Organizational culture is comprised of the underlying beliefs, assumptions, values and ways of interacting that contribute to form the unique social and psychological environment of an organization. While strategy is typically established by the C-suite, culture combines the intentions of top leaders with the everyday experiences and knowledge of front-line employees. Leaders looking to change an organizational culture must be able to influence the behaviors, mindsets, and social patterns that exist across the workforce.
Because culture change involves changing shared behavior, our experience has shown that culture change can be expedited when using coaching as a tool to engage leaders, individually and at the team level, to model behaviors consistent with the optimal culture. These coaching conversations are a powerful tool for shifting habits, norms, and implicit understandings.
Using Coaching to Shape Culture
When coaching an individual, the question becomes, “if I change this person’s behavior, am I really changing the culture?” For coaching to be a useful tool for organizational change, there must be consistency in both the application and direction of coaching across the organization. A concerted effort is required to impact behavioral shifts of the kind needed to change culture.
An organization can’t change unless its people do. Coaching engages people in their own growth and development. On an organizational scale, leaders who model coaching behaviors consistently create optimal cultures for change. As coaching conversations reach a critical mass, the practice becomes capable of shaping culture to one that is conducive to accomplishing strategic objectives.
Coaching cultures create an environment where organizations can change and adapt themselves to meet changing contexts. A culture capable of: a) identifying its own habits, norms, and beliefs, b) determining whether they align to where the organization is going, and c) providing the structure and support necessary to make changes when necessary is the kind of culture that not only succeeds – but thrives -- in executing strategy in a rapidly changing health ecosystem.
Interested in creating a coaching culture? Check out TLD Group’s coaching solutions here.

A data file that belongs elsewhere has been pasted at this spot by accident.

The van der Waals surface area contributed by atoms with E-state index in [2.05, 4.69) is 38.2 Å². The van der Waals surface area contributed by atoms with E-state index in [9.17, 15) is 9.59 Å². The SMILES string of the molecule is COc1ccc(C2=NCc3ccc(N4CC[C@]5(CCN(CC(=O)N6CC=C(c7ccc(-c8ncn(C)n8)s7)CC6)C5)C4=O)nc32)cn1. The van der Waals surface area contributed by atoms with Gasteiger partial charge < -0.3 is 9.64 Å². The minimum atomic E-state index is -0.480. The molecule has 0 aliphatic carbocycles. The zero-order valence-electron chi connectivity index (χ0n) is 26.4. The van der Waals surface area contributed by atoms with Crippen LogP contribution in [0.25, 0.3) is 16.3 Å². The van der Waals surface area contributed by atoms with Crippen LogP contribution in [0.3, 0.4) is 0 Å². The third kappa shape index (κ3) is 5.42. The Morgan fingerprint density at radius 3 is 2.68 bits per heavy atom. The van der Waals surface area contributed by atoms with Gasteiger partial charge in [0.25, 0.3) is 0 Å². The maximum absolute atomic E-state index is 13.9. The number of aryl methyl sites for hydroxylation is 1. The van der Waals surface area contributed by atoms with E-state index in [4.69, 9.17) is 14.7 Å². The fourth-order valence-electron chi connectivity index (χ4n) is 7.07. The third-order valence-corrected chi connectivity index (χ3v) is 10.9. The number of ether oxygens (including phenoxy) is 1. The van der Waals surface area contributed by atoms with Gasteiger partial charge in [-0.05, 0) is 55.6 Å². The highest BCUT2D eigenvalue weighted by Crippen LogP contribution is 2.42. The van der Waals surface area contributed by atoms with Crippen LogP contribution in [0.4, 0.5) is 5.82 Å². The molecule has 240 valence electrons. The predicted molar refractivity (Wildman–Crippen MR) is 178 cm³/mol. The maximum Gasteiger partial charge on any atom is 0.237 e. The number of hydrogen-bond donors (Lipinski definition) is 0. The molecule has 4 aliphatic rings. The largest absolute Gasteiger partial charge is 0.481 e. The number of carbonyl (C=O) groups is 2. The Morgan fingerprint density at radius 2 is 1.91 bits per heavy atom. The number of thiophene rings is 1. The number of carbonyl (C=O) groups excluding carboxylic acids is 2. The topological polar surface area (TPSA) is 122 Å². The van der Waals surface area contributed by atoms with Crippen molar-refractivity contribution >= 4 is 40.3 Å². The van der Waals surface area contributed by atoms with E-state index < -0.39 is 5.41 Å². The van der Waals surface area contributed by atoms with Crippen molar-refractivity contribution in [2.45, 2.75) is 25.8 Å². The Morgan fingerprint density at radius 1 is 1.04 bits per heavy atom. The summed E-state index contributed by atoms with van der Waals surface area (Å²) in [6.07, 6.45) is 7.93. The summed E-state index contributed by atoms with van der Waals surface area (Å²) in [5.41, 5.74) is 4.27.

The Power of Gratitude
During this season of giving thanks, we dedicate this month’s themed article to Bernard J Tyson, CEO Kaiser Permanente, who brought a new perspective to healthcare - one that supports a holistic approach to human wellness. His sudden passing was a shock to the industry and especially those who had the good fortune of working with him. Our Advisory Board Chair, Bob Sachs, sums up Bernard’s impact below:
"Bernard's professional career started at KP in front line leadership and moved through many roles there before becoming CEO. He was a great example of an authentic leader. His engaging style and focus on doing the right thing, no matter how difficult, developed and scaled as he moved into positions of increasing responsibility and complexity. Bernard focused on quality, affordability, accessibility, and health equity and he was a tireless advocate for diversity, inclusion and racial justice. Consistent with these priorities he increasingly directed his efforts, and KP's programs and resources, to address the social determinants of health by working across the entire health ecosystem. Bernard's leadership helped shape the future of health care and health in the US and beyond. He will be missed by those who knew him, his organization and beyond."
Now is the time to pause, reflect, and acknowledge all that we have to be thankful for and uncover the meaning of gratitude and its impact on personal and professional growth. Gratitude means thankfulness, counting your blessings, noticing simple pleasures, and acknowledging what is received. Gratitude shifts your focus from what you lack to the abundance of what is already present. Giving thanks makes people happier and more resilient, it strengthens relationships, it improves health, and it reduces stress.
Joshua J. Ofman, MD, MSHS, is the Senior Vice President, Global Value, Access and Policy at Amgen ensuring the integration of reimbursement needs into the product development and commercialization process. In prior roles, Dr. Ofman was an academic gastroenterologist at Cedars-Sinai Health System and Senior Vice President of Zynx Health Inc., focused on evidence-based clinical information for quality improvement and reimbursement, and health economics strategy for life sciences companies. Dr. Ofman received his advanced medical training in Gastroenterology from UCLA and his Health Services Research training from the RAND/UCLA/VA program.
Carman Ciervo, D.O., FACOFP, is the Executive Vice President and Chief Physician Executive at Jefferson Health New Jersey (JHNJ). As a member of the senior leadership team since 2010, Carman has played a key role in Jefferson Health of New Jersey’s continued growth and transformation, working directly on hospital and health system initiatives related to the employed-physician model, population health, and clinical excellence. He has also overseen the progressive growth of the Jefferson Health New Jersey (formerly Kennedy) Health Alliance, a consumer-friendly network of primary and specialty medical practices throughout southern New Jersey.